three times a week to weekly
Week 6-12
weekly to fortnightly
Week 12 onwards fortnightly/monthly
Once stabilised patients are seen every 6-8 weeks.
Specialist Centre
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Initiate treatment and adjust dosage to achieve appropriate therapeutic
levels
The supply of immunosuppressants for the first 3 months posttransplantation, or until the graft function has stabilised
Biochemical monitoring in line with clinic visits
Provide each patient with a patient medication record card and inform
patient of effects / side-effects
Send a letter to the GP with a copy of Shared Care Protocol inviting
shared care for the patient
Annual review of the patient including cancer (skin) screening and kidney
function testing. See Appendix 1 for details of the annual review.
Monitoring – at clinic visits
Blood pressure, weight, height.
Blood sample – haematology, biochemistry, Liver function tests, tacrolimus levels
and cytotoxic antibody screen.
Urine sample – Protein/creatinine ratio and midstream urine
Midstream urine sample – infection, blood, protein, glucose. Frequency of testing
depends on individual circumstances. Further tests are performed as required.
Non-attendance at the clinic will be followed up by the clinic staff. The GP will be
contacted if non-attendance remains a problem.
b) Conditions of assuming responsibility by the GP
Care will be transferred to GP once graft function has stabilised.
c) Aspects of care for which the GP is responsible
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Assessment of continued well-being of patient
Prescribing
ADR / drug interaction monitoring (see section 4.)
Be aware of the drug interactions with immunosuppressive therapy, and
report any evidence of interactions to the patient’s named consultant.
Be aware of the increased incidence of skin and other cancers in patients
receiving long-term immunosuppressive therapy and ensure female
patients receive their cervical smear test at the GP practice each year
Encourage the patient to carry an up to date medication record card,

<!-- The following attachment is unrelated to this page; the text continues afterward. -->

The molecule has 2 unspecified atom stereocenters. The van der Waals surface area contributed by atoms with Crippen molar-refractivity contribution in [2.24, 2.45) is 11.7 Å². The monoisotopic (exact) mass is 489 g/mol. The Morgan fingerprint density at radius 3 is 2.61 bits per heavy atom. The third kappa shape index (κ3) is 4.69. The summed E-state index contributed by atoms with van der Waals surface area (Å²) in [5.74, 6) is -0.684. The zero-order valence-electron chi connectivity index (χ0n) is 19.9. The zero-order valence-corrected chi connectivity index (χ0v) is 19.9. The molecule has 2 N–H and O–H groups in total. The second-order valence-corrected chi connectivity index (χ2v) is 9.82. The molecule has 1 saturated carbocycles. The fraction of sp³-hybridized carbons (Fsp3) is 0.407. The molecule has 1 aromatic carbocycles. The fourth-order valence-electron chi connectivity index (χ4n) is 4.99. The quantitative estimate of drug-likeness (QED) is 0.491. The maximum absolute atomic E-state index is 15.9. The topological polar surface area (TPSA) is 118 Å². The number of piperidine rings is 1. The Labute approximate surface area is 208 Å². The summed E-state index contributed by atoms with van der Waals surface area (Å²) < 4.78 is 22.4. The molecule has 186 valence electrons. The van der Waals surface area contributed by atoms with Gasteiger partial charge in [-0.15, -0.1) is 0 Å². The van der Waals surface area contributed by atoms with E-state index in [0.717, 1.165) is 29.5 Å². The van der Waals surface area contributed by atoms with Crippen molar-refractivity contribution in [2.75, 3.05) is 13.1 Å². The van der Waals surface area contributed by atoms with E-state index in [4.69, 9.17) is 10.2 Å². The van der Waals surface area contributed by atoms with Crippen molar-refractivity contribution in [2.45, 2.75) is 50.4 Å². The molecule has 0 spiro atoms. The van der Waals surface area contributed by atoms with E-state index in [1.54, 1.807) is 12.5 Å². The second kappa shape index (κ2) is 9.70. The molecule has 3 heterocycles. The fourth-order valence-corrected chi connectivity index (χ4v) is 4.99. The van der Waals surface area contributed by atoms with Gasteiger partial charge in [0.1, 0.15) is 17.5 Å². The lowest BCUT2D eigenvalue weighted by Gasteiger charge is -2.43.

encourage compliance and recommend not to use OTC medications
without seeking medical advice
Inform the patient’s named consultant of any patient consultations or
changes made to drug therapy
Report any lack of communication about dosage and progress to the
patient’s named consultant
Individual consideration of each case between consultant and GP
Any additional information necessary for the care of the patient
6. Summary of cautions, contra indications, side-effects
NB: this will not replace the SPC and should be read in conjunction with it
Possible side effects of treatment
There are a significant number of drug interactions with Prograf®. For full details
consult the Summary of Product Characteristics.
Drugs and other agents may affect plasma concentrations of tacrolimus (Prograf®)
through competitive inhibition or induction of the hepatic enzymes involved in the
metabolism of tacrolimus, in particular cytochrome P450. These drugs are detailed
below:
Note from the Interface Group – The following table does not provide a complete
list of interactions and must be read in conjunction with the SPC and the BNF.
Drugs that increase Prograf® levels
Drugs that decrease Prograf® levels
Omeprazole
Rifampicin
Clotrimazole
Carbamazepine
Clarithromycin
Phenobarbital
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Erythromycin
Fluconazole
Ketoconazole
Voriconazole
Grapefruit juice
Diltiazem
Nicardipine
Verapamil
Itraconazole
Phenytoin
St John’s wort
Maintenance doses of corticosteroids have been shown to reduce tacrolimus blood
levels.
If it is necessary to prescribe any of the above drugs, (or to initiate dosage